“In the beginner’s mind there are many possibilities, in the expert’s mind there are few.”
– Shunryu Suzuki
Just about every day – and sometimes several times a day – I get to hear an entrepreneur tell the story of their company: who they are, what they’re up to, why they’re excited about it. As I listen, I’m aware of a battle between competing mental processes.
My first impulse is to filter what I’m hearing through my mental inventory of patterns from all the companies I’ve invested in, worked at or gotten close to, looking for similarities and differences that will help me understand the story I’m hearing. But as powerful as this pattern-matching process can be at producing insight, its logic seeks to limit and constrain, and as an early-stage investor my success depends in large part on opening up new possibilities.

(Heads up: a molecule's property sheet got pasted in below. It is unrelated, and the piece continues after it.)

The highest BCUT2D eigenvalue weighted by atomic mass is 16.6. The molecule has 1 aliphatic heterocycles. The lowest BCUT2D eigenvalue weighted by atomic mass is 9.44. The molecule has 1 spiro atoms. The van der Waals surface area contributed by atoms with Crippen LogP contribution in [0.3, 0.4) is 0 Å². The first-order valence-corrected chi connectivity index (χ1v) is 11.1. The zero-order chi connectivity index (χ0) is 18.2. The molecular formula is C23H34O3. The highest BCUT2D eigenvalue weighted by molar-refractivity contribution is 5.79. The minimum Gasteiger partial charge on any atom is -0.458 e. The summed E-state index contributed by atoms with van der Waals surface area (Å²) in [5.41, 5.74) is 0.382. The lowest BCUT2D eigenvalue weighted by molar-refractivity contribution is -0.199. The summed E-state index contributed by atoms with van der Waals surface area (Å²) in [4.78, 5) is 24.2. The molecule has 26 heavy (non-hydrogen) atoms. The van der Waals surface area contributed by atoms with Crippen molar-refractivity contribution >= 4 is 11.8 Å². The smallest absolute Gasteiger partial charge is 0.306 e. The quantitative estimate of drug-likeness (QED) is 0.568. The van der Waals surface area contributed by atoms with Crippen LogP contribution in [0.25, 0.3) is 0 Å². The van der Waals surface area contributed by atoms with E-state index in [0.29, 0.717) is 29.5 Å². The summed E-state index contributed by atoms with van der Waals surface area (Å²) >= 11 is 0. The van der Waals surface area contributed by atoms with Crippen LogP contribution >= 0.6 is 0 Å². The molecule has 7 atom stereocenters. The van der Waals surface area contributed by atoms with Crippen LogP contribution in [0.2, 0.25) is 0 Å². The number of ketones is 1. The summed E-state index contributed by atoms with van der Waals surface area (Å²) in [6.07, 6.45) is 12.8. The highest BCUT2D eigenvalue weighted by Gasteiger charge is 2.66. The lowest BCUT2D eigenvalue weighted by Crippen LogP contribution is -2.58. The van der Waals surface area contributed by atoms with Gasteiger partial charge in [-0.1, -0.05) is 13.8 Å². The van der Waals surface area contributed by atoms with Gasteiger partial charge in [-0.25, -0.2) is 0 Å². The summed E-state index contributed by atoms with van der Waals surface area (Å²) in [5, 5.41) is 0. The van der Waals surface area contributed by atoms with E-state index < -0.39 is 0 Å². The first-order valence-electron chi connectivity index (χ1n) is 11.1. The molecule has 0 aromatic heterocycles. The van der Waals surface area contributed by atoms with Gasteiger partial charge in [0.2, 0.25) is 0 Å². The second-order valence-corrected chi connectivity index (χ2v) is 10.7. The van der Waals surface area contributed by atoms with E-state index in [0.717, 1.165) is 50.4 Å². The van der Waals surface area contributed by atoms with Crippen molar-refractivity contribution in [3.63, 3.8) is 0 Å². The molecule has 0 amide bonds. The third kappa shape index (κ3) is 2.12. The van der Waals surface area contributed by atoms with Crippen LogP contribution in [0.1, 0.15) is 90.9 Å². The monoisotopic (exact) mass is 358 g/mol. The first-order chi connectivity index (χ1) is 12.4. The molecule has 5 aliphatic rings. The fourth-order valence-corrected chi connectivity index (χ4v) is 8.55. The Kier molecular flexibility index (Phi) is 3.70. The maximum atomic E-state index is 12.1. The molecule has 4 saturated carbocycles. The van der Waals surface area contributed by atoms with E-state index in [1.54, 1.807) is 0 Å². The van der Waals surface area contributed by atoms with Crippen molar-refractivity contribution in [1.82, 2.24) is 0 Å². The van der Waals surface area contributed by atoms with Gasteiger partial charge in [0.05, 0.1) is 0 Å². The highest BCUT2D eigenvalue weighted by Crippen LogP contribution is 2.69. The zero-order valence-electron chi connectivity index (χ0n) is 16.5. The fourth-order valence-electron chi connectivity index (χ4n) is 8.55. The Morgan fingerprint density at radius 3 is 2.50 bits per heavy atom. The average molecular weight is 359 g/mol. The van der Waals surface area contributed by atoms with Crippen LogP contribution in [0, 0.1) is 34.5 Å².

So I’ve been working on nurturing a parallel thread in my mental processes, and the Zen concept of Beginner’s Mind captures it better than anything else I’ve come across. In this mode, I consciously try to listen to each entrepreneur’s story as if it were completely new, and to experience their idea as a customer might, encountering it for the first time.
For my purposes, neither of these processes alone is as effective as the two together. The pattern-based approach is an extremely powerful way to filter out execution risk – weaknesses that stem from the *way* the founders are going about building their business. Cultivating beginner’s mind is a great way to recenter on the business idea – imagining what it would feel like to encounter the product or service as a new user, without knowledge or judgment of the mechanics or economics behind it.
My continued reliance on patterns means I’ll probably never become a Zen adept, but the more I use it the more I appreciate that Beginner’s Mind is by far the more joyful method: the world always looks brighter when anything seems possible…